A Look at House Rules: The Straddle, the Mississippi Straddle, and the Sleeper

A Look at House Rules: The Straddle, the Mississippi Straddle, and the Sleeper 0001

So far in our series, A Look at House Rules, we’ve covered several rules that allow for a massive increase in the action by using a means of forcing a bigger blind or betting limit into an established game — see, for example, our discussions of the “rock” and the “kill.”

Next up on that list is the “straddle,” another means to create crazy, action-packed games, with a difference being the straddle is normally allowed in all poker rooms whereas the “kill” and the “rock” may not even be considered because the intense action they create may not always be good for the game.

Although the straddle can burn a game out quickly, too, the straddle is rarely done by everyone at the table and is usually a move put on a single hand by a “steamer” or someone who wants to dust off the rest of his or her chips and leave for the night.

How the Straddle Works

If the limit is $4/$8, the under the gun (UTG) player posts a blind of $8 before any cards are dealt. The bet is called the “straddle” and the player is said to be “straddling” when making this bet prior to the deal.

The straddle forces each player who continues with the hand to call $8, raise to $12, or fold. The straddler then would have last option to raise after everyone called the $8 straddle. The straddle may or may not be counted as one of the raises in the round depending on the house rule.

House rules may allow a second straddle to be put on a hand as well, but in most rooms that second bet before the deal is simply a “dead raise” meaning the second straddler who in this case would post $12 without seeing his or her hand has no further options after everyone calls or folds. The option would only change if another player raised behind and the second straddler has to call $4 more to play the hand.

Also worth noting...

  • A player who has missed both blinds may return in the UTG position and straddle the big blind (BB) and be dealt in without having to post the small blind (SB).
  • Straddles are not allowed in “kill pots.”

Keep in mind some rooms may allow a game that has a forced straddle, meaning that everyone is forced to put out three blinds on each round with the third blind being the forced straddle. This is uncommon, however, and usually only crops up on a slow night when everyone is tired of waiting for aces and watching paint dry.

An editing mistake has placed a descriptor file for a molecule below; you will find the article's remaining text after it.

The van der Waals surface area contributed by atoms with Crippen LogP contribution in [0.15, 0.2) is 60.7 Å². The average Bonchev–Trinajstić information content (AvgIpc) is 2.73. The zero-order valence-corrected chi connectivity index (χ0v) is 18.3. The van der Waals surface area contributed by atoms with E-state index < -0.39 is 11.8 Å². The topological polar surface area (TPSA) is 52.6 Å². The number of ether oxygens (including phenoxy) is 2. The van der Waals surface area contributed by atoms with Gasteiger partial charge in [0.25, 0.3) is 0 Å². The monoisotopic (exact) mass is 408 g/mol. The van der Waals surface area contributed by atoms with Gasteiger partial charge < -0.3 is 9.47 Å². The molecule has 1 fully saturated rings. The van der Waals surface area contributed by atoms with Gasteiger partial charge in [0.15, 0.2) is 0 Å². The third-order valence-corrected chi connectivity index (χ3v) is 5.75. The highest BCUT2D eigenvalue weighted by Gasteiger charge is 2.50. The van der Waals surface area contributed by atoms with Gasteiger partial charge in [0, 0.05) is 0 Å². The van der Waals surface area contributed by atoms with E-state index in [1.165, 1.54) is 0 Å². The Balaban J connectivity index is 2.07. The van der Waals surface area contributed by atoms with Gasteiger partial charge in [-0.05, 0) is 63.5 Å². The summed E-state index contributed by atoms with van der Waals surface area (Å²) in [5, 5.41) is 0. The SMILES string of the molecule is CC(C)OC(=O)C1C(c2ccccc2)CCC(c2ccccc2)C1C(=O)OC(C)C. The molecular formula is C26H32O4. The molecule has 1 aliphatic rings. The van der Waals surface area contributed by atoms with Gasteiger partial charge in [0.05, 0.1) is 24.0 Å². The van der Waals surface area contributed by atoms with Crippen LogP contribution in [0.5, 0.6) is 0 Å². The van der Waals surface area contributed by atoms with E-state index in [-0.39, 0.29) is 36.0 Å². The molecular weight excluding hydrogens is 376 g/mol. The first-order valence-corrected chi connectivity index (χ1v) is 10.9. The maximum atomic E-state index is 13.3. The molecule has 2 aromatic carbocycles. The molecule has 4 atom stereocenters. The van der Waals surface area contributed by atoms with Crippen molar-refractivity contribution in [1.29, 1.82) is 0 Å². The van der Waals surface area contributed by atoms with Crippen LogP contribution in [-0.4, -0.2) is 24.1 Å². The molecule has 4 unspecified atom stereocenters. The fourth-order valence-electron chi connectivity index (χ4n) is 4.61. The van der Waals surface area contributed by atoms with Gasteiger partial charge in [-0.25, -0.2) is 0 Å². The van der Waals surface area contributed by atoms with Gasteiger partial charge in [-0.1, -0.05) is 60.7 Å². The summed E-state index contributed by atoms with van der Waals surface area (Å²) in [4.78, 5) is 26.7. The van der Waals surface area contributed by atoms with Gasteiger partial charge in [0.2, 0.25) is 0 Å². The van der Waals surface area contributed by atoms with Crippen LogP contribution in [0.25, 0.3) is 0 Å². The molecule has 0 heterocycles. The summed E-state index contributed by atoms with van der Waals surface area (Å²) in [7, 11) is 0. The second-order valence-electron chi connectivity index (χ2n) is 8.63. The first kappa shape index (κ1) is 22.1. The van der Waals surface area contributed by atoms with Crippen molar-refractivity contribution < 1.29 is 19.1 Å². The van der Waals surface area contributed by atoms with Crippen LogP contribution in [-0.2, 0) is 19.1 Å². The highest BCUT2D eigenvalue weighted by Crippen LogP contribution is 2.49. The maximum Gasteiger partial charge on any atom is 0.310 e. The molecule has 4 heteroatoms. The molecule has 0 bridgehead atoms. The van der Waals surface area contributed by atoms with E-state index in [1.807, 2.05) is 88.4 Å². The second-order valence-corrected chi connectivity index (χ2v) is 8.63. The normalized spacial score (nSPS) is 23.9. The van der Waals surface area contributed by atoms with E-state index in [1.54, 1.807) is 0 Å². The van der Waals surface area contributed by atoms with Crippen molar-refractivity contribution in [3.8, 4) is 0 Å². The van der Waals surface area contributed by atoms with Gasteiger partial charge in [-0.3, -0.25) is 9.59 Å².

The Mississippi Straddle and the Sleeper

Action animals of different colors are the “Mississippi straddle” and the “Sleeper.”

The Mississippi straddle can be applied from any position at the table and forces the first player to the left of the straddle into being first to act. For example, if the player putting in the Mississippi straddle has the button position, the SB would be first to act once all the cards were dealt; the straddler would have last action.

The Sleeper is a blind raise normally placed from middle or late position and isn’t considered “live” unless everyone folds to the Sleeper player. In that instance the Sleeper has the option to raise. If a bet or raise takes place in front of the Sleeper, the straddle isn’t in effect. The Sleeper may take back his or her bet or leave the Sleeper bet as a regular raise with no further options.

Home Games

Straddles in home games could be a fairly common occurrence and the Mississippi straddle could be considered a big part of the game. The option to put a blind raise on a hand from any position packs a lot of appeal in the super-charged home game atmosphere of friendly action and bragging rights.

The Sleeper? It’s possible it could be part of your friendly home game, too, but in most cases, our guess would be that it would create more confusion than action. Besides, being able to pull your bet back if someone calls or raises spoils the whole idea of a blind raise.

Online Poker

The Straddle, the Sleeper, and the Mississippi Straddle were all designed to create action in a live game environment. But online poker plays so fast and the choices for game limits and poker game formats are so wide that you can pick and choose the action you want when you take a seat. You are looking at a minimum of 70 hands per hour versus playing live games where you might see around 35-40 at most.

In other words, who needs the straddles and the sleepers to create action online? Feed your inner-donkey-action at your favorite online poker site 24 hours a day, 7 days a week and leave the straddles and sleepers for your favorite casinos or home games.

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